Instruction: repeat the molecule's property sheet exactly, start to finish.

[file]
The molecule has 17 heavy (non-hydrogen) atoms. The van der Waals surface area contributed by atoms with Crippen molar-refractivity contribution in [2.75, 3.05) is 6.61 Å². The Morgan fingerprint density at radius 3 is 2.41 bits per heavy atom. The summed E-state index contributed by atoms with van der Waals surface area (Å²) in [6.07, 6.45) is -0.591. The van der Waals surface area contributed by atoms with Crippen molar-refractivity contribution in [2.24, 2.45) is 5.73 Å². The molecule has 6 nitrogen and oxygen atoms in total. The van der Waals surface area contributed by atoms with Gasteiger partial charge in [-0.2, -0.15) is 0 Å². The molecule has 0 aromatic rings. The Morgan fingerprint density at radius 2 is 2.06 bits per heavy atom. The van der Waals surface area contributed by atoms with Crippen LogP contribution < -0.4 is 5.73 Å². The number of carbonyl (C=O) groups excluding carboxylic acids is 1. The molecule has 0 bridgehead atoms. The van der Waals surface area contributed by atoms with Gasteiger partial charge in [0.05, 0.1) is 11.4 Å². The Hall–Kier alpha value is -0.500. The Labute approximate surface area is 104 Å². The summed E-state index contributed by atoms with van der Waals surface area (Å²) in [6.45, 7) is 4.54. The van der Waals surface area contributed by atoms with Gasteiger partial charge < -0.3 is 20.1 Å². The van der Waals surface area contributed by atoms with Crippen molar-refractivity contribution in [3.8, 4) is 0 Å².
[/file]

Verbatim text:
The molecule has 17 heavy (non-hydrogen) atoms. The van der Waals surface area contributed by atoms with Crippen molar-refractivity contribution in [2.75, 3.05) is 6.61 Å². The Morgan fingerprint density at radius 3 is 2.41 bits per heavy atom. The summed E-state index contributed by atoms with van der Waals surface area (Å²) in [6.07, 6.45) is -0.591. The van der Waals surface area contributed by atoms with Crippen molar-refractivity contribution in [2.24, 2.45) is 5.73 Å². The molecule has 6 nitrogen and oxygen atoms in total. The van der Waals surface area contributed by atoms with Gasteiger partial charge in [-0.2, -0.15) is 0 Å². The molecule has 0 aromatic rings. The Morgan fingerprint density at radius 2 is 2.06 bits per heavy atom. The van der Waals surface area contributed by atoms with Crippen LogP contribution < -0.4 is 5.73 Å². The number of carbonyl (C=O) groups excluding carboxylic acids is 1. The molecule has 0 bridgehead atoms. The van der Waals surface area contributed by atoms with Gasteiger partial charge in [0.05, 0.1) is 11.4 Å². The Hall–Kier alpha value is -0.500. The Labute approximate surface area is 104 Å². The summed E-state index contributed by atoms with van der Waals surface area (Å²) in [6.45, 7) is 4.54. The van der Waals surface area contributed by atoms with Gasteiger partial charge < -0.3 is 20.1 Å². The van der Waals surface area contributed by atoms with Crippen molar-refractivity contribution in [3.8, 4) is 0 Å².